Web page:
Heli skiing and goggles

Lens Technology has improved over the years from photo chromic lens to interchangeable lens and even a GPS system. It still comes down to being ready for all weather conditions and a good fit. Shedding Light On the Basics – Which Goggles Are Right For Your heliski holiday?

There are a few things to consider when purchasing a pair of heliskiing goggles.

Lens Color

One of the most challenging tests of visual discrimination is to identify a white object resting on a white background. Skiers and snowboarders consistently face a variation of this task, discerning subtle terrain changes within a fast-moving, snow-covered landscape. Goggles can provide a great advantage in this effort, because they come in a variety of tints that increase contrast and improve both visibility and depth perception under different lighting conditions. Each tint is suited to a particular type of lighting, for example

  • Orange is considered to be the best all-around lens color for moderate to sunny conditions
  • Amber and gold are great choices for low-to moderate-light conditions
  • Rose and light-yellow lenses are well suited for overcast conditions and grey days
  • Brown and grey are ideal for bluebird days
Last Frontier Photo By Randy Lincks

Ultraviolet Light (UV) Protection

Even on cloudy days, ultraviolet, or UV, light can harm your eyes, especially at high altitudes where the intensity of these rays is increased. Overexposure to UV rays can cause serious near-term problems, such as photokeratitis – a painful and dangerous condition that’s commonly known as snow blindness – or it can sow the seeds for eye diseases that will affect you in the long-term, including cataracts.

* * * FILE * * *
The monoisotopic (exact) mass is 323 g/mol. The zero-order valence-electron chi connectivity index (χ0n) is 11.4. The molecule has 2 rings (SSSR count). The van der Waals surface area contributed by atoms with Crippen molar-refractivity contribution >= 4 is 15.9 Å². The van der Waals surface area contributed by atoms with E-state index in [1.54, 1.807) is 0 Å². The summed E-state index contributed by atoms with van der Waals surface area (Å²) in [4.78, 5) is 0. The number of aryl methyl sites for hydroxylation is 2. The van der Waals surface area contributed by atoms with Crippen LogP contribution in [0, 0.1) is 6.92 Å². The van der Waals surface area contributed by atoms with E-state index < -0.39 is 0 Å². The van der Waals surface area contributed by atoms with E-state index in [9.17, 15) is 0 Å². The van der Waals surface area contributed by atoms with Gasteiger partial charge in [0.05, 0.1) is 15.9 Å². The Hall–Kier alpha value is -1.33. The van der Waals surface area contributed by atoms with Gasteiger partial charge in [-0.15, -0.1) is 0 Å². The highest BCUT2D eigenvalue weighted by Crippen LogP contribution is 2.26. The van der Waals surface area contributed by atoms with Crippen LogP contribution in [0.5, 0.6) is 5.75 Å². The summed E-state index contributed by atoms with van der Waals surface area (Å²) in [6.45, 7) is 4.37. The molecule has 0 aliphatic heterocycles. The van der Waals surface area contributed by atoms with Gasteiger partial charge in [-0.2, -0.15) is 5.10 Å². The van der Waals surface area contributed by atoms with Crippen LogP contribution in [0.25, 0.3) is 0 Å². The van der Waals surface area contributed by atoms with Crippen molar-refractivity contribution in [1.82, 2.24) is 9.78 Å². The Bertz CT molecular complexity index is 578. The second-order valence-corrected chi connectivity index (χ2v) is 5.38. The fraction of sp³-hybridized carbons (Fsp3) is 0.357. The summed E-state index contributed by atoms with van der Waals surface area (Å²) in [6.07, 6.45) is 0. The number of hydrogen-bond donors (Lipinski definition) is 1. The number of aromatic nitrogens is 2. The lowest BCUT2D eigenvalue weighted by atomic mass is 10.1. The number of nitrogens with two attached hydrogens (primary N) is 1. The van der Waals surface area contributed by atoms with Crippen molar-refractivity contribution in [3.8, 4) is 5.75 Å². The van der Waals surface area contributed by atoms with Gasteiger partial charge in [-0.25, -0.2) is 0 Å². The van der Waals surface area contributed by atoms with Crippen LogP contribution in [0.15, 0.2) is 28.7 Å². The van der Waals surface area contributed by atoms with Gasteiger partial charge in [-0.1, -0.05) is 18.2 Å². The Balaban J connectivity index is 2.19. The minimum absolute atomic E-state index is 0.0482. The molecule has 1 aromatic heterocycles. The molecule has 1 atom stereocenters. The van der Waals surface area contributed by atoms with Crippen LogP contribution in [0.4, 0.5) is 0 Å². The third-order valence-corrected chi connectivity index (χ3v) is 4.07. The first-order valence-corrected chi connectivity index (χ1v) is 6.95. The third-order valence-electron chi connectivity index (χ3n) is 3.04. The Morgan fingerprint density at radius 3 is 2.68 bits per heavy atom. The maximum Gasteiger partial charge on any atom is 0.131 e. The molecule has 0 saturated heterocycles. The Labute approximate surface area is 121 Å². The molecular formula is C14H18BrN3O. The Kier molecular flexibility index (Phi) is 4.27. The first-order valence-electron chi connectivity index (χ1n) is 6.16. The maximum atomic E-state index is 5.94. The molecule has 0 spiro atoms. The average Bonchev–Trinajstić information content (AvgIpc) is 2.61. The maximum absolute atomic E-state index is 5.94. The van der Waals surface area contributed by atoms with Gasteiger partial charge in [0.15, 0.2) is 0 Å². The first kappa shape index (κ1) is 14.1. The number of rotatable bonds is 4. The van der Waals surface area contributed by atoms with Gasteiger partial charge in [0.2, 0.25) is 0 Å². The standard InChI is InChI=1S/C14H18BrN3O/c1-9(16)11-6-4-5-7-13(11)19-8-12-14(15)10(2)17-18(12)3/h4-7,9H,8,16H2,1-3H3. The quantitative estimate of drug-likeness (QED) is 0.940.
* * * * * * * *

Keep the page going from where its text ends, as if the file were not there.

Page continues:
Skiers and riders are especially at risk, because the wide expanse of snow that blankets the slopes provides the perfect reflecting board for UV rays to do some serious damage. In fact, it’s estimated that snow and ice reflect as much as 80% of UV radiation, so it’s vital to choose ski goggles that block out 100% of these harmful rays and to wear your goggles even when it’s overcast.

Last Frontier Photo By Dave Silver

Always check to see if the lenses are tapered. Progressively tapered lenses “straighten” out the light rays that refract (change direction) when they pass through the lens. Without this images may appear distorted, ultimately inducing eye fatigue.

To reduce the chance of fogging, manufacturers have come up with several features, some unique to particular companies. Different types of ventilation systems are employed, from common vents on the brow of the lens, ones that the wearer can manually regulate and even miniature, micro electronic, built in fans.